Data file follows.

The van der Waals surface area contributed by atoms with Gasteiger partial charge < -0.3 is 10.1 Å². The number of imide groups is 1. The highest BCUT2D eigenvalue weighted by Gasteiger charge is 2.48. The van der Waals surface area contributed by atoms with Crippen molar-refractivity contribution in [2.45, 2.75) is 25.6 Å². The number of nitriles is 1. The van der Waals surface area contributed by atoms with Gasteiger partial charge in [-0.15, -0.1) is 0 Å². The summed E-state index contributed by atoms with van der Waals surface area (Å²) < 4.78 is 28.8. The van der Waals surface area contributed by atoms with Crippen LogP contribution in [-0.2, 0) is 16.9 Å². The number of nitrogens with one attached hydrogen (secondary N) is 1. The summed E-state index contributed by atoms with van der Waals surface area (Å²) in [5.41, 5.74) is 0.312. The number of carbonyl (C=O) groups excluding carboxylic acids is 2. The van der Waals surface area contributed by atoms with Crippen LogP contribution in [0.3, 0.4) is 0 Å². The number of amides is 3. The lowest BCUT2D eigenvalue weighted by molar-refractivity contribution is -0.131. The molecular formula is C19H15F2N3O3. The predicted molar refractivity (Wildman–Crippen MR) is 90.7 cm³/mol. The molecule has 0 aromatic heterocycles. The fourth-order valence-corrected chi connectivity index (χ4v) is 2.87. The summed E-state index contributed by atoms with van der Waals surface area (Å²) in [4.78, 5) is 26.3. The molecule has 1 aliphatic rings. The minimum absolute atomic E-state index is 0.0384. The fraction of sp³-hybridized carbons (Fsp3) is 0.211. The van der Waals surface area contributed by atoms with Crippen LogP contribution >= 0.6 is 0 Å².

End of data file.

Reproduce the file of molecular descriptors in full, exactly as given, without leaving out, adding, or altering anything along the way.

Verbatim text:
The van der Waals surface area contributed by atoms with Gasteiger partial charge < -0.3 is 10.1 Å². The number of imide groups is 1. The highest BCUT2D eigenvalue weighted by Gasteiger charge is 2.48. The van der Waals surface area contributed by atoms with Crippen molar-refractivity contribution in [2.45, 2.75) is 25.6 Å². The number of nitriles is 1. The van der Waals surface area contributed by atoms with Gasteiger partial charge in [-0.15, -0.1) is 0 Å². The summed E-state index contributed by atoms with van der Waals surface area (Å²) < 4.78 is 28.8. The van der Waals surface area contributed by atoms with Crippen LogP contribution in [-0.2, 0) is 16.9 Å². The number of nitrogens with one attached hydrogen (secondary N) is 1. The summed E-state index contributed by atoms with van der Waals surface area (Å²) in [5.41, 5.74) is 0.312. The number of carbonyl (C=O) groups excluding carboxylic acids is 2. The van der Waals surface area contributed by atoms with Crippen LogP contribution in [0.3, 0.4) is 0 Å². The number of amides is 3. The lowest BCUT2D eigenvalue weighted by molar-refractivity contribution is -0.131. The molecular formula is C19H15F2N3O3. The predicted molar refractivity (Wildman–Crippen MR) is 90.7 cm³/mol. The molecule has 0 aromatic heterocycles. The fourth-order valence-corrected chi connectivity index (χ4v) is 2.87. The summed E-state index contributed by atoms with van der Waals surface area (Å²) in [4.78, 5) is 26.3. The molecule has 1 aliphatic rings. The minimum absolute atomic E-state index is 0.0384. The fraction of sp³-hybridized carbons (Fsp3) is 0.211. The van der Waals surface area contributed by atoms with Crippen LogP contribution >= 0.6 is 0 Å².